It would be insanely naive not to concede that the Mets are the sickest, sexiest squad in baseball right now. And why not, unless you’re a bigot or a narrow-minded hillbilly who hates everything about the Big Apple, including its many sports teams?
The Mets are a hot ticket that all the experts said were at least a year away from contention, let alone a berth in the World Series. This is a team with a million story lines. There’s Bartolo Colón, a 42-year-old blimp who adds a veteran presence to New York’s three young guns on the mound. An emotional, talented Wilmer Flores has played extremely well in the absence of injured fellow shortstop Ruben Tejada. Daniel Murphy and his potent bat have done an excellent impersonation of a supernatural sports hero from an unknown planet. And “somos familia” has been a catchy phrase for a bullpen closer named Jeurys, otherwise known as El Caballo.
All this Mets Mania is awesome, until you consider that their opponent in the Fall Classic is the Kansas City Royals, a motivated group seeking deserved recognition after a seventh game loss in this tournament only a year ago. The Royals aren’t some team that recently emerged from outer space. They’re damn good and they know it. These guys have so much confidence, there was zero panic when they regrouped against the feisty Houston Astros for the divisional crown, even when facing elimination and chasing five runs in the eighth inning. The Toronto Blue Jays and sluggers José Bautista, Edwin Encarnación, and Troy Tulowitzki were also sent home after six games against the Royals, despite the fact that former Cy Young Award winner David Price was the starting pitcher in two of those contests.
There’s something else about the Kansas City Royals that might capture your attention: almost half of the Royals’ playoff roster are Latinos, including five players who are a fixture in the starting lineup. Venezuela’s Alcides Escobar and Sal Pérez are regulars at shortstop and behind the plate respectively. Cuban-American Eric Hosmer is the slick-gloved first baseman, while Puerto Rican Alex Rios patrols right field and Havana’s Kendrys Morales is the designated hitter. The pitching staff features Johnny Cueto, Yordano Ventura, Edinson Volquez, and Kelvin Herrera, all Dominicans, plus Venezuelan lefty Franklin Morales. In addition, Puerto Rico’s Christian Colon and speedy Brazilian Paulo Orlando are weapons off the bench.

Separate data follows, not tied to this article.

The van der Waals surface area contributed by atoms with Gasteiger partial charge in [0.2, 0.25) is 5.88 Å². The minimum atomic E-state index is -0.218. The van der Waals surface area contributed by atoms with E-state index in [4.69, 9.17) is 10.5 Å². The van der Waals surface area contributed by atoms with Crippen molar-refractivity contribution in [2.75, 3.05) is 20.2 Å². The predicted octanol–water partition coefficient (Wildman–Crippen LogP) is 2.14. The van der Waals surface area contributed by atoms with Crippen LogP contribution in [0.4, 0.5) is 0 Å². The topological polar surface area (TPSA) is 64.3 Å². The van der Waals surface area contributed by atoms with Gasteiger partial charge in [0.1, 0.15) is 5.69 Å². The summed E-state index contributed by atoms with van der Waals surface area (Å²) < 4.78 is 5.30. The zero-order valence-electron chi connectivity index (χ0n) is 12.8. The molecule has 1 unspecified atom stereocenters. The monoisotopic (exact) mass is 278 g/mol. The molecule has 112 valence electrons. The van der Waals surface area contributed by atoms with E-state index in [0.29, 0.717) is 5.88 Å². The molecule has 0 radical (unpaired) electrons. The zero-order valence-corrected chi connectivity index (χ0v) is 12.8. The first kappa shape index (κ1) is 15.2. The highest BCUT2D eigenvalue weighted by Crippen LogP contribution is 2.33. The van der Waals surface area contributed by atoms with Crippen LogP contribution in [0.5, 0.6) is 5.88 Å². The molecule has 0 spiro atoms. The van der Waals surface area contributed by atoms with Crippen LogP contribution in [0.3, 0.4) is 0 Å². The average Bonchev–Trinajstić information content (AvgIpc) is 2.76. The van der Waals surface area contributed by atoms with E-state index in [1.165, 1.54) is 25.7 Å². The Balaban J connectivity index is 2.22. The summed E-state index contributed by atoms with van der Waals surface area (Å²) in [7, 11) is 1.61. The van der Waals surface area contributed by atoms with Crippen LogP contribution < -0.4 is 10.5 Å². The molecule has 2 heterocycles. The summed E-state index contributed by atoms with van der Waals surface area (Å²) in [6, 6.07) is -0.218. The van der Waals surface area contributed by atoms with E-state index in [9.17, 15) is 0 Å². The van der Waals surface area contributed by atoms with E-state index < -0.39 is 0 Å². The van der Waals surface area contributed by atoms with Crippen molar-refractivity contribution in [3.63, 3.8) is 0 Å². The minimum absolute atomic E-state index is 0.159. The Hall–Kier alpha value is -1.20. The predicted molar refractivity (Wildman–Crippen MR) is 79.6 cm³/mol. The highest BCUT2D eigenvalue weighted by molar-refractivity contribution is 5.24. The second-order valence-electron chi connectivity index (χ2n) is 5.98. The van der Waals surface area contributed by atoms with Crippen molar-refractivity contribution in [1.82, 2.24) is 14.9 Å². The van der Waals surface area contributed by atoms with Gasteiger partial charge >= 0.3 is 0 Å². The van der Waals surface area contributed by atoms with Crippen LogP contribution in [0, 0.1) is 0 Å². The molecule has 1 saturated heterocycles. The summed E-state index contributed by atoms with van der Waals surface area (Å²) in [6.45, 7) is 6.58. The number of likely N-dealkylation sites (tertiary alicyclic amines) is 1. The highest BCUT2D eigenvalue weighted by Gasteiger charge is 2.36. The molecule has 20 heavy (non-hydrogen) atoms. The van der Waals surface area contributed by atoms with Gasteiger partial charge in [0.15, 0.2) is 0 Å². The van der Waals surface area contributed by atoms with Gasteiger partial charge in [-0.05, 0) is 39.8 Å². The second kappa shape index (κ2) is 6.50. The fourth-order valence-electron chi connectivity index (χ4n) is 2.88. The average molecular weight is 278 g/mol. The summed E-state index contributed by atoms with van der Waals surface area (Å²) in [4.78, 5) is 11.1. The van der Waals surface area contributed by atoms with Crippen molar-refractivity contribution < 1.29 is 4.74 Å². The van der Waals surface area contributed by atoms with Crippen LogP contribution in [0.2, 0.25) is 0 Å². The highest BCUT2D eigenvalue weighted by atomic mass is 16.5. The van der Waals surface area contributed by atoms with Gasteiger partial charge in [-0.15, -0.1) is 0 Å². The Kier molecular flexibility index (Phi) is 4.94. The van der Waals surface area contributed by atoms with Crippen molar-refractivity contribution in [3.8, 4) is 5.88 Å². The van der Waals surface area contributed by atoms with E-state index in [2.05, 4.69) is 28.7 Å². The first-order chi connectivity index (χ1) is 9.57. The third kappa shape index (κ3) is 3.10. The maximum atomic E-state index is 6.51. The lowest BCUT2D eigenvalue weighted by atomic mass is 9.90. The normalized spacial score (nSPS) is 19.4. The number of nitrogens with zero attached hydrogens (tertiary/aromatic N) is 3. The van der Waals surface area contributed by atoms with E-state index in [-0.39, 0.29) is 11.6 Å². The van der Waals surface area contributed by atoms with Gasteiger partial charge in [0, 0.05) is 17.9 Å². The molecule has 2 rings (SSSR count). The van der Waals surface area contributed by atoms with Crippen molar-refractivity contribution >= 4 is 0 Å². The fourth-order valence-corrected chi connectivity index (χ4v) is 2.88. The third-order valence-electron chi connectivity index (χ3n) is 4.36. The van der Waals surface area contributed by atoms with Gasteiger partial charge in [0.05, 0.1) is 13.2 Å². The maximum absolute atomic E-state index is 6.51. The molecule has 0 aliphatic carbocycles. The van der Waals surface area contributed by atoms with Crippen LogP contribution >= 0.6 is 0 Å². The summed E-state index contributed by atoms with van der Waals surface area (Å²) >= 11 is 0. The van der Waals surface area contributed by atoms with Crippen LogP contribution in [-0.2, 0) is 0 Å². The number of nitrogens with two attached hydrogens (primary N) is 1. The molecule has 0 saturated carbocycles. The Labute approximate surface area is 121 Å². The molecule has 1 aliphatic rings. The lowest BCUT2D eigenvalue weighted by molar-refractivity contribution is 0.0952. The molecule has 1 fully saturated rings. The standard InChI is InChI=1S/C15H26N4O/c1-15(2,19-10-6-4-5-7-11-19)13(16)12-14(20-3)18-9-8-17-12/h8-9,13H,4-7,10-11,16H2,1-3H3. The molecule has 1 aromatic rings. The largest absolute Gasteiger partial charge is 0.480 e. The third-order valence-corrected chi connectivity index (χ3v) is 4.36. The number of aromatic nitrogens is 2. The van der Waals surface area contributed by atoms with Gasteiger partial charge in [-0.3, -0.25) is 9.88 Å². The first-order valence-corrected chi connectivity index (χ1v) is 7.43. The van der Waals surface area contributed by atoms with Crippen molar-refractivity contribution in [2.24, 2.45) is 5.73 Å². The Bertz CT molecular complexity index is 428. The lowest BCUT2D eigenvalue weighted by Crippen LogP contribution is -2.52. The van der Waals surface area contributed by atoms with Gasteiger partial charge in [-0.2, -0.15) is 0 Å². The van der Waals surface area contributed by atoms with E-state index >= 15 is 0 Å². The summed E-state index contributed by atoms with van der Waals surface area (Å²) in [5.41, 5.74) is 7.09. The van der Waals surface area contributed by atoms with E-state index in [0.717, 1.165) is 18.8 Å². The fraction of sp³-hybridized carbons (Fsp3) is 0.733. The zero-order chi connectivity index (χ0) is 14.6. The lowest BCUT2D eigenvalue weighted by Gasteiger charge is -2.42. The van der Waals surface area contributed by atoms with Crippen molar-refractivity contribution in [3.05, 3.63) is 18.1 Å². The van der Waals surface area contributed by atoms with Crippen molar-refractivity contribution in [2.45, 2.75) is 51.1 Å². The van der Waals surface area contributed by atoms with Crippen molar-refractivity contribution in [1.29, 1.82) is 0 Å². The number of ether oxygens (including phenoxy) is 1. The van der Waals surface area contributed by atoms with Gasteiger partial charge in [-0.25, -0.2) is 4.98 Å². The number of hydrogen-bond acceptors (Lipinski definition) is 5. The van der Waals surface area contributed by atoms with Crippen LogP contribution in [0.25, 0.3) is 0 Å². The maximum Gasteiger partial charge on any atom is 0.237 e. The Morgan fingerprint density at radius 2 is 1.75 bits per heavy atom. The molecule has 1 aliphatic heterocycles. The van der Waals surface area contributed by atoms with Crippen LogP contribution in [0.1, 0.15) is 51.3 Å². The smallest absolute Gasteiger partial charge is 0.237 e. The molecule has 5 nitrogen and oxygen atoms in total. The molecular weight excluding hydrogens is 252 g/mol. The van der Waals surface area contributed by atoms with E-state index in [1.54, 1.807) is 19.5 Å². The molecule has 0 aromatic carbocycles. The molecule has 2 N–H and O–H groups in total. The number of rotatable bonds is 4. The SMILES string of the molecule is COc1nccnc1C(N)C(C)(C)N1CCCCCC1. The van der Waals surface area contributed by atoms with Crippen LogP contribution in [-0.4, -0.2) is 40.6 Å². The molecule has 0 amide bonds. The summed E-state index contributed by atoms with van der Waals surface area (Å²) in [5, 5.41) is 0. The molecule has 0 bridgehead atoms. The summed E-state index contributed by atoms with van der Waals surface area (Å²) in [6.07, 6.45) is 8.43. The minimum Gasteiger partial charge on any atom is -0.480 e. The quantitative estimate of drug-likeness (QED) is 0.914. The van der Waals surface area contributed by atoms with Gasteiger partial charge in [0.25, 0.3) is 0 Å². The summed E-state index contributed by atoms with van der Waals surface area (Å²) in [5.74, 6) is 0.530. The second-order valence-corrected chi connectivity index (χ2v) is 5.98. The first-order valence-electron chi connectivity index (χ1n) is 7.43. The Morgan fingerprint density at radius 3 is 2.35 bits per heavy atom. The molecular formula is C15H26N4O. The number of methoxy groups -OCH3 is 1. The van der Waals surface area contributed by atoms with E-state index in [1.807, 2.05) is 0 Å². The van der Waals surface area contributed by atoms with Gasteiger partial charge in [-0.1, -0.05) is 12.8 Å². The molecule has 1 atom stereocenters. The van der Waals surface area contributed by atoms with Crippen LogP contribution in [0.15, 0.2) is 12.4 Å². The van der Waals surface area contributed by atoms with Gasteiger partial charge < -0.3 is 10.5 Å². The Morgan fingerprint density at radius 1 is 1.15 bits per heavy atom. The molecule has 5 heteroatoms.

Escobar bats lead off and was the MVP of the ALCS, hitting a scorching .476 over six games against Toronto. He sets the table for fellow 2015 All-Star game participants Lorenzo Cain, Hosmer, and Pérez, with each player now peaking at just the right time. In the middle is the switch-hitting Morales, who should be named Comeback Player of the Year in a landslide. No team in baseball can clobber the fastball with more authority than Kansas City, but its hitters are intelligent and constantly make adjustments. They can work the count, play small ball, and fly on the base paths. The lineup is relentless from one to nine, like a pack of pit bulls in attack mode.
In the spotlight, however, will be the Royals’ starting rotation. Will former esteemed pitchers such as Cueto and Ventura return to top form, and can they hold down a powerful Mets lineup that features Murphy, Lucas Duda, David Wright and the always-flashy Yoenis “La Potencia” Céspedes? We already know that if it comes down to the pen, both sides are lights out. It doesn’t get any better than the flame-throwing Escobar and Wade Davis vs. Tyler Clippard and Familia.
I think this will be a World Series for the ages, packed with high drama at every turn. These teams are so evenly matched, my crystal ball refuses to forecast a winner. I only have one suggestion: Consider the Latino star power of the Kansas City Royals, and then go with your heart.